In an age when platform scales were big, bulky and expensive, how did merchants weigh items for pricing in a convenient, cost effective way? A steelyard scale. It is portable, small and could weigh items up to 100 pounds. It could be used in a barn, a wagon, or a store. This one has an original paint, red arrow with 3 sets of hooks on one end and a marked / notched bar extending 17 3/4 inches to a blunt end with a stopper to prevent the accidental release of the pear-shaped iron weight that moved along the arm. The arm is a square-shaped bar and is notched and stamped on 2 sides with die impressed numbers that run from 6 to 26 (even numbers only) on one side and 30 to 100 on the opposite. The red arrow is 4 inches from point to blunt end and 2 inches at its widest point. The longest hook, actually a double hook is 6 3/4 inches long and probably served to hang the item being weighed. The other hooks would serve to hang the steelyard from as well as determining the focal point of the fulcrum. They are 1.25 inches apart on opposite sides of the arrow and measure 5.5 and 5.25 inches in length. The weight is 3 inches tall. There are no maker's marks. The original finish is preserved. It has not been cleaned nor painted. There is surface rust. It is in good, usable condition.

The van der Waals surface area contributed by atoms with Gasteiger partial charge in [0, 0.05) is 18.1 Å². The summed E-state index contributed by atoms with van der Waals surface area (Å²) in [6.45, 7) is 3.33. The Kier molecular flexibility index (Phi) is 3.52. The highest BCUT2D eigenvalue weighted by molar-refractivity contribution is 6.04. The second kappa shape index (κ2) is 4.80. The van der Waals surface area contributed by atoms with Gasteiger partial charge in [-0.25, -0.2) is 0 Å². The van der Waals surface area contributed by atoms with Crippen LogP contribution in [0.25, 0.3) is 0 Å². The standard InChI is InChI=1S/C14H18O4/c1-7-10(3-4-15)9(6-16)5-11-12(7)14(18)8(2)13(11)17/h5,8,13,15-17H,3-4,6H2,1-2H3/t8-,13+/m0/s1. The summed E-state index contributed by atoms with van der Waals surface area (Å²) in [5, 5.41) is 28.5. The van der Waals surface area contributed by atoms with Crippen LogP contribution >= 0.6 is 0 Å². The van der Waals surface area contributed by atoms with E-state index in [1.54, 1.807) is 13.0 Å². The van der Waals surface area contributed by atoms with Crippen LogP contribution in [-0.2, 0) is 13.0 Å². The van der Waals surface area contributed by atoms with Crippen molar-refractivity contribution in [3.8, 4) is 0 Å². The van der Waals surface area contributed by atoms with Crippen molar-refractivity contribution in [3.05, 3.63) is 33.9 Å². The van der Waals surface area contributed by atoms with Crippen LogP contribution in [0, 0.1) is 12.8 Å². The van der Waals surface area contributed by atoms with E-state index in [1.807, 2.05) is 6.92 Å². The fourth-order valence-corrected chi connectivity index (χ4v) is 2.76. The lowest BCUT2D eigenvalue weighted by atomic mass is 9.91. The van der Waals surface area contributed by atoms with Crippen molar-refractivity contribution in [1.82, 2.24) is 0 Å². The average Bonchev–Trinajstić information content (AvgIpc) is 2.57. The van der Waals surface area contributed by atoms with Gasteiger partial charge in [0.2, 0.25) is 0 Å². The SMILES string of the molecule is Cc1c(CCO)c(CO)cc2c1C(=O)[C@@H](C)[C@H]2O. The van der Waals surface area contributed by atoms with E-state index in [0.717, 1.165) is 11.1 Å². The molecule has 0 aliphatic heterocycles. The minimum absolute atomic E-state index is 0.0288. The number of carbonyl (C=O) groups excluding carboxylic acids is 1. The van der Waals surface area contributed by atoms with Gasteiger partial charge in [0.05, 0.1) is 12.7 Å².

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Offering the unexpected, the eclectic, the "gotta-have-it.